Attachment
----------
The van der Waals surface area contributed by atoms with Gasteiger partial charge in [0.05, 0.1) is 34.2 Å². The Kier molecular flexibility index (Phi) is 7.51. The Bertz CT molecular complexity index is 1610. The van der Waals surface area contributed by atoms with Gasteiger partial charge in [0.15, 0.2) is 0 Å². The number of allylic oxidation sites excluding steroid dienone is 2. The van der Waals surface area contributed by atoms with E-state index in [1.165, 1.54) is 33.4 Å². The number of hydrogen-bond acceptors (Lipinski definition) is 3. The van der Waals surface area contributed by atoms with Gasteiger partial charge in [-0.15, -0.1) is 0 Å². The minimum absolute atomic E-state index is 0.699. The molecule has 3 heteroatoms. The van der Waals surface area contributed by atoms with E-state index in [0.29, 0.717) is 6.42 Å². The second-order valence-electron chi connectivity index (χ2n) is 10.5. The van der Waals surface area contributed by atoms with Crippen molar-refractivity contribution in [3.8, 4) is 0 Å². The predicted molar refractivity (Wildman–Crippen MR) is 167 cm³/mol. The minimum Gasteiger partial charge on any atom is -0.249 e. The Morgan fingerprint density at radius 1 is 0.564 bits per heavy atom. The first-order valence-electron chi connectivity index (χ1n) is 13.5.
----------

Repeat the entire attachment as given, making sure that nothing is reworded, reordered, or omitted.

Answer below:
The van der Waals surface area contributed by atoms with Gasteiger partial charge in [0.05, 0.1) is 34.2 Å². The Kier molecular flexibility index (Phi) is 7.51. The Bertz CT molecular complexity index is 1610. The van der Waals surface area contributed by atoms with Gasteiger partial charge in [0.15, 0.2) is 0 Å². The number of allylic oxidation sites excluding steroid dienone is 2. The van der Waals surface area contributed by atoms with E-state index in [1.165, 1.54) is 33.4 Å². The number of hydrogen-bond acceptors (Lipinski definition) is 3. The van der Waals surface area contributed by atoms with Gasteiger partial charge in [-0.15, -0.1) is 0 Å². The minimum absolute atomic E-state index is 0.699. The molecule has 3 heteroatoms. The van der Waals surface area contributed by atoms with E-state index in [0.29, 0.717) is 6.42 Å². The second-order valence-electron chi connectivity index (χ2n) is 10.5. The van der Waals surface area contributed by atoms with Crippen molar-refractivity contribution in [3.8, 4) is 0 Å². The predicted molar refractivity (Wildman–Crippen MR) is 167 cm³/mol. The minimum Gasteiger partial charge on any atom is -0.249 e. The Morgan fingerprint density at radius 1 is 0.564 bits per heavy atom. The first-order valence-electron chi connectivity index (χ1n) is 13.5.